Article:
Preventing Pressure Ulcers in Postoperative Patients They found little evidence to support the relationship between prevention of pressure ulcers and nutritional intake. Only one study of 672 patients provided evidence that nutritional supplementation was advantageous. The last group of strategies was the interventions targeting impaired skin health. The authors found three trials including 439 patients in acute care and found topical agents to be effective in preventing pressure ulcers (Reddy et al., 2006).
this is a nursing research evidence-based practice project paper. THIS IS A NURSING PROJECT. SINGLE SPACE. 6 PAGES FOR THE PROJECT, 2 PAGES FOR THE LISTED INFO Directions: 1. You developed EVIDENCE-BASED NURSING PRACICE PROJECT (EBP).
What are the best practices to prevent pressure ulcers in postoperative patients?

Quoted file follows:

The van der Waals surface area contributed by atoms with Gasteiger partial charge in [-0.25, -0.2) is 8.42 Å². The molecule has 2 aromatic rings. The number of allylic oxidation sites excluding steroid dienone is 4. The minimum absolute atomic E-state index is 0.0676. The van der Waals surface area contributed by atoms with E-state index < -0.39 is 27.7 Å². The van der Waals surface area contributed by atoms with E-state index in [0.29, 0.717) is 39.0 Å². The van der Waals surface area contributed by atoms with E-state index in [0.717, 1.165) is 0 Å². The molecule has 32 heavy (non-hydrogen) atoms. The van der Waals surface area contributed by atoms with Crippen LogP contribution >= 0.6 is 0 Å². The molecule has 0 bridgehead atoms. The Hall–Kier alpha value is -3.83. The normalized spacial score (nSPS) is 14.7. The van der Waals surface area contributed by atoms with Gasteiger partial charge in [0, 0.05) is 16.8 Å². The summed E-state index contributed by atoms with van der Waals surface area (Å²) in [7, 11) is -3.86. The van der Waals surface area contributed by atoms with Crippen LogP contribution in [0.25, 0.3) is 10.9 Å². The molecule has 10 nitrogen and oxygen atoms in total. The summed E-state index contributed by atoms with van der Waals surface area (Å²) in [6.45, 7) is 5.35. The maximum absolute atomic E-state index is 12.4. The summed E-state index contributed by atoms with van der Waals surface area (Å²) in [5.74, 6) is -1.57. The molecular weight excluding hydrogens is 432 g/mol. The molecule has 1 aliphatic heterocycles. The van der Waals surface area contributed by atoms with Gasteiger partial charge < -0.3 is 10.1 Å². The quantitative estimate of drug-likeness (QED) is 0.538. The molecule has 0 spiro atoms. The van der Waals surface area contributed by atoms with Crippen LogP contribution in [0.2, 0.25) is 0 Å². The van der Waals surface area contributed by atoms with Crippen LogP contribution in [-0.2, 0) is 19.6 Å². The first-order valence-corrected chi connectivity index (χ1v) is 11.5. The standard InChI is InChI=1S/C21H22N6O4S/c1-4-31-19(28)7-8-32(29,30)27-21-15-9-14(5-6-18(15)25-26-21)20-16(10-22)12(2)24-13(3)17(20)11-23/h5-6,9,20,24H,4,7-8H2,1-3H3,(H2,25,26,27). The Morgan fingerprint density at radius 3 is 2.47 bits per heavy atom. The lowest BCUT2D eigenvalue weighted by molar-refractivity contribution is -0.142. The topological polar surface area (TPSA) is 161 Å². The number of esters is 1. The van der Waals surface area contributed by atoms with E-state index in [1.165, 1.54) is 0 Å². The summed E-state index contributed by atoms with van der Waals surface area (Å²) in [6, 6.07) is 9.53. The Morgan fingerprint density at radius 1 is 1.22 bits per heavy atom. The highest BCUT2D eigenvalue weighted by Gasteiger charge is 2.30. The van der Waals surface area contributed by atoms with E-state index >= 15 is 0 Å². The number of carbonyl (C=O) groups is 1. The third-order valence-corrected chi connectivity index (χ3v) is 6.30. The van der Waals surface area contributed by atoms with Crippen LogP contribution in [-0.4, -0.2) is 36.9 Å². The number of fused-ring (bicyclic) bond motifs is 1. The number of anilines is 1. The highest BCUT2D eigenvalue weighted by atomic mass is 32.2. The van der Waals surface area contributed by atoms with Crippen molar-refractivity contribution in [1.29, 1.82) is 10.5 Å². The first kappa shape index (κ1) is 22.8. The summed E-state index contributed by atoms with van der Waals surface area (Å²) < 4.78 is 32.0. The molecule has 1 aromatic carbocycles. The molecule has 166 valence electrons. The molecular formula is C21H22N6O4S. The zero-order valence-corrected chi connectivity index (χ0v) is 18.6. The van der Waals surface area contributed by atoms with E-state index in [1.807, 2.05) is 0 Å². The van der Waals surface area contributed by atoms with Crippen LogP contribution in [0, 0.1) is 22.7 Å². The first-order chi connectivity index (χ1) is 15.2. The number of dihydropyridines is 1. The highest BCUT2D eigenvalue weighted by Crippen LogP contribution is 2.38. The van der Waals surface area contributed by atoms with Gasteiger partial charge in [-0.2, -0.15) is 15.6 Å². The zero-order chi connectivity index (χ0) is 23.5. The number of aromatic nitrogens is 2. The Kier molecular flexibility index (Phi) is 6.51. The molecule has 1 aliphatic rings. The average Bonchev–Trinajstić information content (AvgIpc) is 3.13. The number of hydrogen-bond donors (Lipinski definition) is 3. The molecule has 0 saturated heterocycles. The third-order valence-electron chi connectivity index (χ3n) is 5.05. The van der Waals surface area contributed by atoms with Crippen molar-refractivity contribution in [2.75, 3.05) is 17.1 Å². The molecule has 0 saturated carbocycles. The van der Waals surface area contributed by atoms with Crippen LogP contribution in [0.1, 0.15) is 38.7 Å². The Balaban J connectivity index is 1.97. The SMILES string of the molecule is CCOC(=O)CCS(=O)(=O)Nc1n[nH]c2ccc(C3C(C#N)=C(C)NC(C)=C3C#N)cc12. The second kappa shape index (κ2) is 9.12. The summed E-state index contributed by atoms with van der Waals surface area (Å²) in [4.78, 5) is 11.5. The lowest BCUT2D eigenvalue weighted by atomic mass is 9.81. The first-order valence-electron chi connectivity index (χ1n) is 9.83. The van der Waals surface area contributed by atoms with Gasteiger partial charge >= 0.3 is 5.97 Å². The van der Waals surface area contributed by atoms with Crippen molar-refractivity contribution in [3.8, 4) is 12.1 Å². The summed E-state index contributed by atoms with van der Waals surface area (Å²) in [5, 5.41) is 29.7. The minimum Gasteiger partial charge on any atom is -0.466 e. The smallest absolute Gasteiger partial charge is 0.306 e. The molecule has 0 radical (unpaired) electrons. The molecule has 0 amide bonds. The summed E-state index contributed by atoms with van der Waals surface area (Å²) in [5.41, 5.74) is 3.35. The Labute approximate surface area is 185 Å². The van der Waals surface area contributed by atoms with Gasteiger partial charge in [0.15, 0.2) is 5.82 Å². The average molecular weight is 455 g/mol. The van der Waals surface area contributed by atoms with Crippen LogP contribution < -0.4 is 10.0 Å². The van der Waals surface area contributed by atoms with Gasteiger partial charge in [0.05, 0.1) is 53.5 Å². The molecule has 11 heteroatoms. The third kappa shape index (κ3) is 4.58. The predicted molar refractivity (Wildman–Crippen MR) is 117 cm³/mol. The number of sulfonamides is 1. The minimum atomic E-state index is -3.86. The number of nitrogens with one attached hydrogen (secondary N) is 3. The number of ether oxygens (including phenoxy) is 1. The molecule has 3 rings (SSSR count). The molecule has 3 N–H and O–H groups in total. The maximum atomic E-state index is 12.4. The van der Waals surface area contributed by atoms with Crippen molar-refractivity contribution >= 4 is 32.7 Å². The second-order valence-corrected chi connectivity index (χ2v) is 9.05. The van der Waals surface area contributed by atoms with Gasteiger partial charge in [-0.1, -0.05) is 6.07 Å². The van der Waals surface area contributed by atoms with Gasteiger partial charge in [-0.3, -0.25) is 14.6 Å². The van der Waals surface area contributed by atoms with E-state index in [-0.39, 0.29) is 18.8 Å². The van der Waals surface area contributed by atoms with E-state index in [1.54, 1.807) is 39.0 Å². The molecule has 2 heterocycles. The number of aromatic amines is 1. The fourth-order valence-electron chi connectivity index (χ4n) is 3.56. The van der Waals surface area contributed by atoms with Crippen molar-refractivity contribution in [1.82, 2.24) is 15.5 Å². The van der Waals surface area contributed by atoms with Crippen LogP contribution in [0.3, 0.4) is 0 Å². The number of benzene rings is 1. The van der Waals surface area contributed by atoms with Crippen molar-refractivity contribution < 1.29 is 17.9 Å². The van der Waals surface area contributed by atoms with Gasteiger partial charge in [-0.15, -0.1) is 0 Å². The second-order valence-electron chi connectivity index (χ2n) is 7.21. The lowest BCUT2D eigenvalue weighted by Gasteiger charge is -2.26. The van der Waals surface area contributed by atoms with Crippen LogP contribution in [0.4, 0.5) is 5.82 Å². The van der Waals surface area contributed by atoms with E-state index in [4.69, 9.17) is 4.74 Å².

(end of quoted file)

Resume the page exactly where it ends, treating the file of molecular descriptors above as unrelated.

This project aims at implementing evidence-based prevention strategies for pressure ulcers in postoperative patients.
There are many risk factors associated with pressure ulcers such as lack of movement, poor nutritional intake, hypothermia, and dry skin. Postoperative patients are at increased risk of developing pressure ulcers because they often have long period of immobility and poor nutritional intake. As a result, they experience pain and discomfort and poor quality of life as a result of pressure ulcers. Pressure ulcers are preventable using strategies such as repositioning of patients to prevent accumulation of pressure, use of mattress overlays to reduce pressure on the skin, proper nutritional intake, and skin care to prevent drying.
A detailed literature search was conducted on Medline, PubMed and the Cochrane Library to identify studies that focus on prevention strategies of pressure ulcers in postoperative patient. Four articles were selected including a guideline document published by the Royal College of Nursing in the UK. The IOWA model was used to manage the change in practice in the hospital. In the project, nurses will be required to conduct risk assessments for pressure ulcers in postoperative patients every 2 -- 3 hours and provide the appropriate care. A detailed algorithm will be provided as a quick reference guide for the project.
Preventing pressure ulcers in postoperative patients